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“One overarching message emerged from student and faculty feedback: ‘If it’s not broken, don’t fix it,’” the report reads. The IAP Subcommittee of the Faculty Policy Committee has released its final report following a “thorough review of IAP and its evolution in the last 40 years,” as stated in its charge. The report contains 10 recommendations in response to seven questions the committee was asked to consider, as well as an additional recommendation regarding campus community during IAP.

The committee does not recommend that the length of IAP be changed in any way, citing that 91 percent of undergraduates reported being satisfied with IAP according in a survey conducted by the subcommittee at the start of this academic year. Aaron R. Weinberger, special assistant to the chancellor and member of the committee, also noted that the survey revealed that 85 percent of surveyed students preferred having IAP as opposed to extended reading periods and longer summer vacations.

Additionally, the committee does not support lifting the current 12-unit cap for IAP credits.

“The subcommittee rejects this notion not only because it conflicts with the original intention of IAP, but because it is counter to the balanced, healthy experience that the Institute should be encouraging,” the report reads.

The report goes on to recommend that required classes (including GIRs) offered during IAP be periodically evaluated by the Committee on Curricula (CoC) every three to five years to ensure that the classes are appropriate for the “unique pedagogical opportunities offered during IAP.” Furthermore, the report suggests that only required subjects that can be used to fulfill a GIR or some component of a major or minor program be offered for a letter grade, recommending all other elective subjects be offered P/D/F unless a compelling case can be made as to why they should be graded.

“IAP has become increasingly academic, very much contrary to its intent,” said Ravi M. Charan ’14, one of the undergraduates on the subcommittee. “The hope is that this recommendation can slow the progression of IAP towards being a third, more compressed term (for some students at least), without preventing too much of the flexibility associated with the ability to take classes during IAP.”

The subcommittee does not recommended changing this policy in relation to graduate classes, however, stating that the graduate offerings are best coordinated at the local level by the Committee on Graduate Programs since departments approach graduate subject offerings differently. The report also recommends that departments that offer for-credit subjects also offer not-for-credit activities.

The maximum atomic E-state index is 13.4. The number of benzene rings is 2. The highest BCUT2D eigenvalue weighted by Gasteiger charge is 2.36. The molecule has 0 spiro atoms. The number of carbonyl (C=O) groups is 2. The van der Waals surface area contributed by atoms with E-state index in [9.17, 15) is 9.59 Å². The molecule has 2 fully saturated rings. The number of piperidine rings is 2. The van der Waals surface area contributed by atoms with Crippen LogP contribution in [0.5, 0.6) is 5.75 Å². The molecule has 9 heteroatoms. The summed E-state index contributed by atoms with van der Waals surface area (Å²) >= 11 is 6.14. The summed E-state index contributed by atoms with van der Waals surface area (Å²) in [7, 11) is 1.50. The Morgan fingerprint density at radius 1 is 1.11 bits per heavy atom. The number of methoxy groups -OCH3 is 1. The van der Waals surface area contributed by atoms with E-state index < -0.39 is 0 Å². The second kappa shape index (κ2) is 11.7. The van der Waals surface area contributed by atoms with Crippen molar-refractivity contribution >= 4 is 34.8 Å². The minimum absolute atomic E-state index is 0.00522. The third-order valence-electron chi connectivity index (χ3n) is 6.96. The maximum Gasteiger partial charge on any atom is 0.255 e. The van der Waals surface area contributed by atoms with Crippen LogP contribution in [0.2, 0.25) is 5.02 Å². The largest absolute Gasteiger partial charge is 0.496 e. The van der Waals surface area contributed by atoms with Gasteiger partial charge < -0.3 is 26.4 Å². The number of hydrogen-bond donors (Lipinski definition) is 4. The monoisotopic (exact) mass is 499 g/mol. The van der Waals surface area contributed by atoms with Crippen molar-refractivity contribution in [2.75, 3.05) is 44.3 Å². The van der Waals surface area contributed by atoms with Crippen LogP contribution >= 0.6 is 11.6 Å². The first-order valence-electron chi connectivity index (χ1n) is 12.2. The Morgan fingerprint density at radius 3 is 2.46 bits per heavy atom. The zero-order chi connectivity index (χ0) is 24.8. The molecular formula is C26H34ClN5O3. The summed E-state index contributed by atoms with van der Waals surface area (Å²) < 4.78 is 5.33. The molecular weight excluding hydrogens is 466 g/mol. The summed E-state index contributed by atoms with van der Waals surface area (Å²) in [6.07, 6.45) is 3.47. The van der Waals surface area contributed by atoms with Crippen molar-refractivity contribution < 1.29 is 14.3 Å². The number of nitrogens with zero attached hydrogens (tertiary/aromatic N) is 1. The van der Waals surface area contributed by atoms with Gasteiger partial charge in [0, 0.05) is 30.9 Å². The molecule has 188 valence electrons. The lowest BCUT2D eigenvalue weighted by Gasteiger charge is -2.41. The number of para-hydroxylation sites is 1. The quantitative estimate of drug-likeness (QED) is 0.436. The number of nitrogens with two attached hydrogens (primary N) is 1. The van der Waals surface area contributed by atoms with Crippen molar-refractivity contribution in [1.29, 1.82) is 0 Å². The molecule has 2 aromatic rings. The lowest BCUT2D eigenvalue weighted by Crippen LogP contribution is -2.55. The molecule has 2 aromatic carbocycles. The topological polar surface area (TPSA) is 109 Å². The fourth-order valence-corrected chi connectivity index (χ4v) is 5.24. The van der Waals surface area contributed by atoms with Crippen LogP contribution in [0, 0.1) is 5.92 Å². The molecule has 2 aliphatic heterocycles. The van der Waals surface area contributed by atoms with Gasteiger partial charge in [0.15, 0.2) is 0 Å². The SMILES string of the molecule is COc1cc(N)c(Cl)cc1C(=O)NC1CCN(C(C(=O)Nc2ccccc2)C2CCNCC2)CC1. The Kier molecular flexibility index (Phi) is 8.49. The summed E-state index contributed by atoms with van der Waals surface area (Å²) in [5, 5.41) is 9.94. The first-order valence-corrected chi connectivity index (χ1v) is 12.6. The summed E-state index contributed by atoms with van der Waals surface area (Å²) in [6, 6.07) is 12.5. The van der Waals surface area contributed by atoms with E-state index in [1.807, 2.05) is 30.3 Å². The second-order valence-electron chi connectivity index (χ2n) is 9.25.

During their research for the report, the members of the subcommittee stumbled upon what the report describes as a “number of students who expressed feelings of emptiness and loneliness during IAP.”

“New England winters are harsh, it’s dark, there are fewer people on campus, and there’s less structure to the day. These qualities can lead to a feeling of isolation,” Weinberger said. “While there’s not much we can do about the cold, our hope is that by identifying the issue, we might be able to take some steps to help build a greater sense of community during IAP.”

To this end, the subcommittee additionally recommended that the dean for student life, in conjunction with the Office of Undergraduate Advising and Academic Programming (UAAP), “undertake a review of campus activities during IAP to help foster a greater sense of community.” The committee also recommended that the UAAP survey the sponsors of non-academic activities after each IAP to gather participation data on “the very type of activities that IAP was designed to encourage.”

Graduate students had, on average, mixed feelings about IAP; only 60 percent of graduate students reported being satisfied with IAP. Since only five percent of graduate students reported being dissatisfied with IAP, the subcommittee concluded that IAP is “simply not a factor for graduate students.” In the hopes of getting more graduate students involved with IAP, the report also calls for evaluating and adjusting the methods for communicating the merits of IAP to the graduate student population.

Naren P. Tallapragada ’13, member of the subcommittee and chair of the Undergraduate Association’s (UA) committee on education, said that the UA has already been sponsoring several activities over IAP, such as a series of well-attended informal lectures from MIT professors that ran this past IAP and will continue for future IAPs.

“We cut across different departments and different schools,” Tallapragada said. “When a room is packed with 120 people who come from different backgrounds, majors, schools, dorms, and years, you have an opportunity for community building.”

Other recommendations by the committee are administrative suggestions to bring IAP more on par with the fall and spring semesters. The subcommittee is proposing a change to the Faculty Rules and Regulations that will prevent on-campus IAP classes from being offered between 5 and 7 p.m. weekdays and between 5 p.m. Fridays and 8 a.m. Mondays, a stipulation that is already in place during the regular semesters. Additional administrative recommendations include developing a complete class listing and schedule for classes that is comparable to what is available for the regular terms and creating a better system for tracking subject enrollments during IAP — including a system to notify advisors when students sign up for IAP subjects (currently, students do not need advisor approval to add or drop subjects during IAP).

A full text of the report can be found here: http://web.mit.edu/faculty/reports/pdf/iap.pdf.